Thousands of banned motorists have been wrongly charged for a medical check when getting their licences back.
Drivers who have lost cash through this legal loophole could be especially infuriated because as a result of their transgressions they probably endured highercar insurance costs as well.
Medical examinations are compulsory for disqualified drivers who are deemed to be "high risk offenders". To qualify for this label they must have been caught drink-driving on at least two occasions, have been well over the limit or have failed to provide a specimen.
The DVLA had previously made these offenders pay for the costs of the examination, but it has now discovered that the law does not allow for this in a number of cases, including drink-drivers who failed to provide a specimen.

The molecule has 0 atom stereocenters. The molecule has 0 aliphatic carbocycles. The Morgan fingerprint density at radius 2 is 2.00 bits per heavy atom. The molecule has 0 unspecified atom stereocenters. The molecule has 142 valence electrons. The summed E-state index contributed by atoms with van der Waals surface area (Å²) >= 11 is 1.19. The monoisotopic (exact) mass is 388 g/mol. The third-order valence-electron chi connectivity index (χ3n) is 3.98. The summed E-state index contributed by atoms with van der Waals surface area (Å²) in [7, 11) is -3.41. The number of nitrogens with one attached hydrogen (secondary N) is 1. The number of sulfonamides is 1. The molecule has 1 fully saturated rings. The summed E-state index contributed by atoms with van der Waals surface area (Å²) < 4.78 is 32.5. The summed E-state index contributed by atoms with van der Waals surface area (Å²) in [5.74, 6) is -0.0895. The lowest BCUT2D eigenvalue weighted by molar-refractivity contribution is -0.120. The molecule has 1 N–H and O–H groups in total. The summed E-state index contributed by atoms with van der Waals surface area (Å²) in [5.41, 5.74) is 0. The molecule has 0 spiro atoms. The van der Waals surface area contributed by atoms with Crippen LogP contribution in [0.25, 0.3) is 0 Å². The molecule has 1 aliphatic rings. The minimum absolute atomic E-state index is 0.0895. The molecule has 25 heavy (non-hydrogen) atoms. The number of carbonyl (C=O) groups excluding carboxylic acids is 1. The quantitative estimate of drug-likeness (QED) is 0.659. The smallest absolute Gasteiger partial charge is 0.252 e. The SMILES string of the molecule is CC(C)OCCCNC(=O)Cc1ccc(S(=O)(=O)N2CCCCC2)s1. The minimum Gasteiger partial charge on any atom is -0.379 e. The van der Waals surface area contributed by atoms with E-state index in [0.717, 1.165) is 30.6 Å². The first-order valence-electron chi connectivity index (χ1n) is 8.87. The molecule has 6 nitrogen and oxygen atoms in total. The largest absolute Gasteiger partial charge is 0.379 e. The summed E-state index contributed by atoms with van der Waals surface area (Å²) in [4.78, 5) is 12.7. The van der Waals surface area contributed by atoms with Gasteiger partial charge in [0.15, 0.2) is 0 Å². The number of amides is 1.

Around 3,000 drivers have been wrongly charged over the last 20 years.
Transport minister Mike Penning said: "Yet again this Government is having to clear up the mess left to us by Labour.
"This was a timebomb that Labour ignored for 13 years, which we are determined to sort out in our first year."
A Department of Transport source said: "On identification of the problem last December, we changed our administrative processes.
"We no longer charge the medical fee (currently £90 plus VAT) to these applicants and we are refunding the £25 administration premium built into their application fee that covers the set up of the medical and consideration of its results.
"We have identified 3,415 cases involving around 2,800 drivers which qualify for consideration of a refund and are confident that these records can now be used as the trigger for action."
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